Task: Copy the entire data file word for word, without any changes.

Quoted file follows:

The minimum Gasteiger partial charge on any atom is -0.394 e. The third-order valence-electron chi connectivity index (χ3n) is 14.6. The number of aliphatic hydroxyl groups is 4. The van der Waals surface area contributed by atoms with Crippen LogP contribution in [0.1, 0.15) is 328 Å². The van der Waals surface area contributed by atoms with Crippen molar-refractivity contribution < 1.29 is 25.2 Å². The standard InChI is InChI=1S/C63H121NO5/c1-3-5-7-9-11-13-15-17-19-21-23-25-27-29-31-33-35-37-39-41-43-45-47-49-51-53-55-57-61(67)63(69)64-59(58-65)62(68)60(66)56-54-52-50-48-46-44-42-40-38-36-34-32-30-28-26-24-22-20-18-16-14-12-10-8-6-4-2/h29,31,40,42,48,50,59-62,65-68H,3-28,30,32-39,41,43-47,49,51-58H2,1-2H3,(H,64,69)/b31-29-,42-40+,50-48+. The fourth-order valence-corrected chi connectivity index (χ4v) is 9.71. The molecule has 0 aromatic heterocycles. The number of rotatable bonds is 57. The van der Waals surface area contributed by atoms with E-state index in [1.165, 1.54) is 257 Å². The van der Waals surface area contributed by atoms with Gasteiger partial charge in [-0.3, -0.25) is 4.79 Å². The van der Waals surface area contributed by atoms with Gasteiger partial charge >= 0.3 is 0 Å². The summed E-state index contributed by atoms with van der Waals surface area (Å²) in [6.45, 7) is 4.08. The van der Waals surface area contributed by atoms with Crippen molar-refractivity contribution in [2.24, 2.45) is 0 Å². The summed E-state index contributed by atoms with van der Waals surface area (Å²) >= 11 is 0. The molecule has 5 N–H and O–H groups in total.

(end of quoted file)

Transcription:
The minimum Gasteiger partial charge on any atom is -0.394 e. The third-order valence-electron chi connectivity index (χ3n) is 14.6. The number of aliphatic hydroxyl groups is 4. The van der Waals surface area contributed by atoms with Crippen LogP contribution in [0.1, 0.15) is 328 Å². The van der Waals surface area contributed by atoms with Crippen molar-refractivity contribution < 1.29 is 25.2 Å². The standard InChI is InChI=1S/C63H121NO5/c1-3-5-7-9-11-13-15-17-19-21-23-25-27-29-31-33-35-37-39-41-43-45-47-49-51-53-55-57-61(67)63(69)64-59(58-65)62(68)60(66)56-54-52-50-48-46-44-42-40-38-36-34-32-30-28-26-24-22-20-18-16-14-12-10-8-6-4-2/h29,31,40,42,48,50,59-62,65-68H,3-28,30,32-39,41,43-47,49,51-58H2,1-2H3,(H,64,69)/b31-29-,42-40+,50-48+. The fourth-order valence-corrected chi connectivity index (χ4v) is 9.71. The molecule has 0 aromatic heterocycles. The number of rotatable bonds is 57. The van der Waals surface area contributed by atoms with E-state index in [1.165, 1.54) is 257 Å². The van der Waals surface area contributed by atoms with Gasteiger partial charge in [-0.3, -0.25) is 4.79 Å². The van der Waals surface area contributed by atoms with Gasteiger partial charge >= 0.3 is 0 Å². The summed E-state index contributed by atoms with van der Waals surface area (Å²) in [6.45, 7) is 4.08. The van der Waals surface area contributed by atoms with Crippen molar-refractivity contribution in [2.24, 2.45) is 0 Å². The summed E-state index contributed by atoms with van der Waals surface area (Å²) >= 11 is 0. The molecule has 5 N–H and O–H groups in total.